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Someone please explain Air India’s reported fuel hedging plan? – Bangalore Aviation
Air India Boeing 787-8 Dreamliner line number 35 test registered N1015 (later became VT-ANH) at the India Aviation show, Hyderabad March 2012. Photo copyright Devesh Agarwal.
Air India Boeing 787-8 Dreamliner line number 35 test registered N1015 (later became VT-ANH) at the India Aviation show, Hyderabad March 2012.

Someone please explain Air India’s reported fuel hedging plan?

On January 19th, Bloomberg reported that national carrier Air India will commence large scale fuel hedging for the first time. The story was promptly picked up and reported by many leading Indian newspapers the next morning, including The Business Standard and The Mint.

As per the story, “Air India is hedging 2 million barrels of aviation turbine fuel annually at $75 per barrel” and the story goes on to state “Jet fuel in Singapore traded at $63.05 a barrel on Jan. 16, data compiled by Bloomberg showed.” Based on current aviation turbine fuel (ATF) prices $75 appears to be a price exclusive of all taxes and levies.

I am no expert in fuel hedging, in fact I admit I don’t know too much on the subject. In case my conclusions below are incorrect, I request someone with better subject knowledge to please correct me.

I researched the futures price of Jet Fuel (ATF) with Platts, the pricing authority which even industry body IATA uses. Graphing the futures contracts quoted for Gulf coast Jet Fuel, the price of fuel does not reach $75, the price at which Air India is hedging even by December 2016, two years away.

Gulf coast Jet Fuel Futures price quotes till December 2016.
Gulf coast Jet Fuel Futures price quotes till December 2016. Image by Devesh Agarwal.

In fact by end of 2015 price quotes indicate a rise of just 7.4% to $67.43 compared to January’s price quotes of $62.47.

So a simple question is, why is Air India paying such a premium? I am sure there is a reason for it, but I am not able to understand it.

Please share your thoughts via a comment.

About Devesh Agarwal

A electronics and automotive product management, marketing and branding expert, he was awarded a silver medal at the Lockheed Martin innovation competition 2010. He is ranked 6th on Mashable's list of aviation pros on Twitter and in addition to Bangalore Aviation, he has contributed to leading publications like Aviation Week, Conde Nast Traveller India, The Economic Times, and The Mint (a Wall Street Journal content partner). He remains a frequent flier and shares the good, the bad, and the ugly about the Indian aviation industry without fear or favour.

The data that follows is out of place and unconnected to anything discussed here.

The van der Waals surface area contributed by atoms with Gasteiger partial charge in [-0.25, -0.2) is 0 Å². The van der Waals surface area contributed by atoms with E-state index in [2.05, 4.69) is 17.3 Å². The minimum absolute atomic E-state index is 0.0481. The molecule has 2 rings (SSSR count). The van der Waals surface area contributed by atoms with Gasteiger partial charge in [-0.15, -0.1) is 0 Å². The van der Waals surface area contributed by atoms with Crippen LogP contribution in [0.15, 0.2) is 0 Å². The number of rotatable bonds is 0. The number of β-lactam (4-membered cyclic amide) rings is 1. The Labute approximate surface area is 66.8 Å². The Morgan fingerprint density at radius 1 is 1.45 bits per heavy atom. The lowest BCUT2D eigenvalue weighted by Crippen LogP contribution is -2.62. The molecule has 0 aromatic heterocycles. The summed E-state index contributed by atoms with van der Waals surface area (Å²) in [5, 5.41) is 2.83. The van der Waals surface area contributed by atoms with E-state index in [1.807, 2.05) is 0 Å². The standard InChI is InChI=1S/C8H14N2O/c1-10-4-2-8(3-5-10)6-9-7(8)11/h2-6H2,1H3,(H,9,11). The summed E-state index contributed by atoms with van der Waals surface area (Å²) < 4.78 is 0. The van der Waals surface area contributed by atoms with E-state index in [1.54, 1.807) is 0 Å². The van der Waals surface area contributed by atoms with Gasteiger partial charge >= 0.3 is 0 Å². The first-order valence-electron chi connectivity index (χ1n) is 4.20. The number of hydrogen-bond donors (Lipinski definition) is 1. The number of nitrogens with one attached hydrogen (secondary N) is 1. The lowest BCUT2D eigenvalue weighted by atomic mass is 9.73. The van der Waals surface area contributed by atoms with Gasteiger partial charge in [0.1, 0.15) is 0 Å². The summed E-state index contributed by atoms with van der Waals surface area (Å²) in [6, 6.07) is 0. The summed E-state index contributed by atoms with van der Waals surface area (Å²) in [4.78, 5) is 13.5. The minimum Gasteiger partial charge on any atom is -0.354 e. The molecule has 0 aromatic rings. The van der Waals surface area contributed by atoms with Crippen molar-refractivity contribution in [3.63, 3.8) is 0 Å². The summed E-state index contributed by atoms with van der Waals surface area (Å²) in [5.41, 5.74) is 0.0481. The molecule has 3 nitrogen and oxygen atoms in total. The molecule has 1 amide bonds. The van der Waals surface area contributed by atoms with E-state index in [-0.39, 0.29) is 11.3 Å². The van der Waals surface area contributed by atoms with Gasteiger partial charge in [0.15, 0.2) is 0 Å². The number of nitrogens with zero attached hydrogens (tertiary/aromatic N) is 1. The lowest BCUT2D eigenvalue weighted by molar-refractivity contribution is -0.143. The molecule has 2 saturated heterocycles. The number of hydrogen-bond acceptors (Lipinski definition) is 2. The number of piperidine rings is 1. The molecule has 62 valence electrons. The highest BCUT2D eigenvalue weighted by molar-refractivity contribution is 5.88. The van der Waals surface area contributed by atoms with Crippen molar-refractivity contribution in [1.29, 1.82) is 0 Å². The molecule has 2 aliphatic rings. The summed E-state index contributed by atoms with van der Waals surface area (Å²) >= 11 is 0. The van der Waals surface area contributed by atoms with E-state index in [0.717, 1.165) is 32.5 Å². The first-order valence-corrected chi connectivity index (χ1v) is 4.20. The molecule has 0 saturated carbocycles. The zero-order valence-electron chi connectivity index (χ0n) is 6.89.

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3 comments

  1. When airlines hedge fuel they cannot hedge it at the current market price. I think they will have to pay more than the market price because if the oil prices increase in the future then the oil companies will be at loss. Also, it depends on the amount of fuel the airline wants and for the period of time they want to hedge it.

    This is according to my limited knowledge because I am still a student. Also, I might be wrong.

    Fuel cost is a major operating cost for airlines and mostly it is up to 35% of the operating cost. So air India must be thinking that this one way to decrease their huge costs.

    I will still discuss it with my colleagues.

  2. Hi Devesh, you do have a valid point however it depends on how the hedge has been
    carried and what all items does it cover. I have outlined the possible drivers
    of this variance however it may be a case of a mix of all the below. In the
    absence of details, it may be the case of something unique/different that AI
    have signed up and by no means is the list below exhaustive.

    1) Fuel has two moving variables, FX and Fuel price, normally
    airlines try and hedge both aspects of this and hence pay more than the spot
    price which drives the price to increase . This helps them against an averse
    fluctuation to the FX portion of the hedge as well.

    2) It could also be due to the higher state taxes in India which
    are resulting in a higher overall fuel price.

    3) At times, companies buy a premium hedge which allows them to
    not only hedge for price increases however benefit from the fuel price falling
    below the hedge price i.e. if the fuel price falls below the USD75/bbl in this
    case, the company can take advantage of this.

    Hopefully I have given you a bit of flavour of how fuel and
    currency hedge works.

    Will have to wait and see what exactly is the reason for this
    price increase.

  3. I think the price for hedging matters a lot. Singapore airlines is currently paying around $120 per barrel when the current rate is around $85. They are loosing millions and millions because of that.

    If you look at delta airlines, even they were loosing lot of money because of bad hedging and they have now bought a oil refinery to reduce their costs.

+OK